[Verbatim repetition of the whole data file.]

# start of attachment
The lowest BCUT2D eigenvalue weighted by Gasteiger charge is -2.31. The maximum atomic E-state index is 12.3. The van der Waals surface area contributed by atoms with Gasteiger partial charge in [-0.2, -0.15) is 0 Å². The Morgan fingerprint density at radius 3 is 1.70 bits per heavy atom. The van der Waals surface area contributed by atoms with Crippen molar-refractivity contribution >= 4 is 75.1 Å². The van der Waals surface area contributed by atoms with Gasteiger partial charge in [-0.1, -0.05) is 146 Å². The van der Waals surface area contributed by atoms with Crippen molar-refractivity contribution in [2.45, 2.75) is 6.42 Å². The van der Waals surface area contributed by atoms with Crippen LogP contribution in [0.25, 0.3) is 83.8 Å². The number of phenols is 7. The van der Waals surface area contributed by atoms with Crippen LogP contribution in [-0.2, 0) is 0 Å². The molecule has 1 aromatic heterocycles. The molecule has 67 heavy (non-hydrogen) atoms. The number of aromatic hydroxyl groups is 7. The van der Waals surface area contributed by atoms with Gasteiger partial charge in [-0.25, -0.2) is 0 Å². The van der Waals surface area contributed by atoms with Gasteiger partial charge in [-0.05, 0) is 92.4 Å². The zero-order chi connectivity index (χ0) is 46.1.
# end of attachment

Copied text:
The lowest BCUT2D eigenvalue weighted by Gasteiger charge is -2.31. The maximum atomic E-state index is 12.3. The van der Waals surface area contributed by atoms with Gasteiger partial charge in [-0.2, -0.15) is 0 Å². The Morgan fingerprint density at radius 3 is 1.70 bits per heavy atom. The van der Waals surface area contributed by atoms with Crippen molar-refractivity contribution >= 4 is 75.1 Å². The van der Waals surface area contributed by atoms with Gasteiger partial charge in [-0.1, -0.05) is 146 Å². The van der Waals surface area contributed by atoms with Crippen molar-refractivity contribution in [2.45, 2.75) is 6.42 Å². The van der Waals surface area contributed by atoms with Crippen LogP contribution in [0.25, 0.3) is 83.8 Å². The number of phenols is 7. The van der Waals surface area contributed by atoms with Crippen LogP contribution in [-0.2, 0) is 0 Å². The molecule has 1 aromatic heterocycles. The molecule has 67 heavy (non-hydrogen) atoms. The number of aromatic hydroxyl groups is 7. The van der Waals surface area contributed by atoms with Gasteiger partial charge in [-0.25, -0.2) is 0 Å². The van der Waals surface area contributed by atoms with Gasteiger partial charge in [-0.05, 0) is 92.4 Å². The zero-order chi connectivity index (χ0) is 46.1.